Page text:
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(Solved): Report: Experiment M (Effect of Concentration on Reaction Rate) \& Experiment N (Effect of Temperat ...




Report: Experiment M (Effect of Concentration on Reaction Rate) \& Experiment N (Effect of Temperature on Reaction Rate)
Name
5. Using the ratio method described on pages M-5 and M-6, determine the partial order of the reaction with respect to the hyd
8. Explain why the reaction temperature was measured for each run in Experiment \( \mathbf{M},(0.5) \)
9. Using the values fr
10. If you performed another run in which \( \left[\mathrm{OH}^{-}\right] \); was identical to [ \( \left.\mathrm{CV}^{\cdot}
Complete the following table relating the temperature to reaction rate. (1.0)
1. Plot \( \ln (k) \) vs. \( 1 / \mathrm{T}\lef
4. Using the value of the \( y \)-intercept of the best fit line for the graph, calculate the preexponential factor \( (A) \)
Report: Experiment M (Effect of Concentration on Reaction Rate) \& Experiment N (Effect of Temperature on Reaction Rate) Name: Bench \# Section: Date: Laboratory Instructor: Part I: Rate Law Determination For the calculations in Part luse the data from Experiment , unless instructed otherwise 1. Using the molar absorptivity ( , calculated in Question 2 of the Advance Study Assignment on page M-8) convert each of the absorbance values from the kinetic measurements to the corresponding concentration of crystal violet and then prepare plots of versus versus , and versus . Prepare these three graphs for one of your runs, preferably the run using the highest [ . Include these three plots with your Lab Report. Note: You will likely have already constructed these plots before leaving the lab during Experiment and can simply submit them with this report. 2. Based on your plots in Question 1 , what is the order of the reaction with respect to crystal violet? Explain how you determined this. (1.0) 3. Explain how you can determine the pseudo rate constant for Run 1 from a graph you prepared in Q1 above. Plot the appropriate graphs for Runs 2 and 3 and write all three values to the table at the top of page . Be sure to indicate units for and to express your values using an appropriate number of significant digits. (1.0) 4. Calculate the initial concentrations of for each kinetics run: these initial concentrations represent the concentrations of at the moment of mixing, before any reaction with has taken place. Place these values into the table on page 5. Using the ratio method described on pages M-5 and M-6, determine the partial order of the reaction with respect to the hydroxide ion. To do this, perform the calculation three times: compare Run 1 to Run 2, compare Run 1 to Run 3, and compare Run 2 to Run 3. Determine the average of your three results, and round it to the nearest integer. (1.0) 6. Calculate the value of for each run and add these values to the table at the top of this page and indicate the units for . Show your calculations for Run 1 . Determine the average overall rate constant . (1.0) 8. Explain why the reaction temperature was measured for each run in Experiment 9. Using the values from Run 1 of Experiment , determine the value for at . What percentage of the initial amount of hydroxide is consumed during the 120 seconds? Is this consistent with our treatment of the run as pseudo-first order? (Hint. What amount of [CV is consumed during this time?) (1.5) 10. If you performed another run in which ; was identical to [ , would a plot of versus time reveal a straight-line relationship? Would any of the three types of integrated ratelaw plot reveal a linear relationship? Explain your answers. (1.0) Part II: Activation Energy Calculations For the calculations in Part II use the data from Experiment N, unless instructed otherwise 1. Show your calculation for the initial molarity of oH for the Experiment kinetics runs in the space below. Note: This refers to the concentration of the at the point of mixing ( Le. before reaction: account for dilution!). (0.5) 2. Based on the order of reaction with respect to , as determined in Experiment , prepare (for each of the four runs) the appropriate integrated rate law plot and determine and for each run. For best results, use only the data points from 60 s to 120 s inclusive for each run. Do not attach these plots to your lab report: simply report the experimental values for and in the above table, and include the corresponding temperature values from Observation Sheet N-11. (1.5) Complete the following table relating the temperature to reaction rate. (1.0) 1. Plot vs. using Google Sheets or some other computer spreadsheet software. Your graph should include a best-fit line from software-calculated linear regression analysis. Include the data from Run 1 as a data point as well. Attach the plot to your lab report. (1.0) 2. In the space below, write the linear equation (of the form ) for the best-fit line for the data plotted above. Be sure to include units, even if they are absent in the equation as it appears in your software. Clearly identify and label both the slope and the -intercept portions of this equation. (1.0) 3. Using the value of the slope of the best fit line, calculate the activation energy for the reaction of and (1.5) 4. Using the value of the -intercept of the best fit line for the graph, calculate the preexponential factor for the reaction of and 5. Calculate the value of that should be obtained from a run performed at Show your calculations. (1.5)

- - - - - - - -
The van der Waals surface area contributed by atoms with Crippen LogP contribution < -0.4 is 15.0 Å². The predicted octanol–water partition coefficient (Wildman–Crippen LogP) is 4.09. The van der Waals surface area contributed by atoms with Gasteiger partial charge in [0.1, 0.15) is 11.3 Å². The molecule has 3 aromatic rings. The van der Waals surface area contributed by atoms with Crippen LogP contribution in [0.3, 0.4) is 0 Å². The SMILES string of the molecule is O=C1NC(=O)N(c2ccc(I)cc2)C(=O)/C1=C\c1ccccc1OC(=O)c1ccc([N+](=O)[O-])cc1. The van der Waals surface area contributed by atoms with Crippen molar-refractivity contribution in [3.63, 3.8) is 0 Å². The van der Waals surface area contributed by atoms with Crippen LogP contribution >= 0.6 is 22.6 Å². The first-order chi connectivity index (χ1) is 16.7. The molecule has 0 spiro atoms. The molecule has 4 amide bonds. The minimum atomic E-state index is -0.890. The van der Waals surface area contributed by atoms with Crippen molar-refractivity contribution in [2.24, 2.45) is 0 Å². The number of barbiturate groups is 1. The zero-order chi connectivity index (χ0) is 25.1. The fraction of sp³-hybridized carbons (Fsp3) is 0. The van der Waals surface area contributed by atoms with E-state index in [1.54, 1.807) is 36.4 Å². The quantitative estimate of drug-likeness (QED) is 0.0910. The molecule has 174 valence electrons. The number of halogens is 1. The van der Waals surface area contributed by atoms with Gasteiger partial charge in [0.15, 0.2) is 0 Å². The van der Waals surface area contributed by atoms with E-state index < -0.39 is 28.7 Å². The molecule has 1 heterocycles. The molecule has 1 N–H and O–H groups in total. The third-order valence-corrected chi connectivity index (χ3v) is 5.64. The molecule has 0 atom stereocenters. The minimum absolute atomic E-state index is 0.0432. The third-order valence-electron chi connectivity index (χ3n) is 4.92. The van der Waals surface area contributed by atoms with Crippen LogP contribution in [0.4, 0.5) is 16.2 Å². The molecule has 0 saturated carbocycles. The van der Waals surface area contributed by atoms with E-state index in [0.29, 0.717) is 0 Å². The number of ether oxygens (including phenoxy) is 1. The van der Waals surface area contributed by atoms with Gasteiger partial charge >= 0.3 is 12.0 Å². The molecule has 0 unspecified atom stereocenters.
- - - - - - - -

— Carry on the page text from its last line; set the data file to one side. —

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Experiment M is a study of the effect of concentration on reaction rate. The goal of this experiment is to determine the rate law for the reaction of
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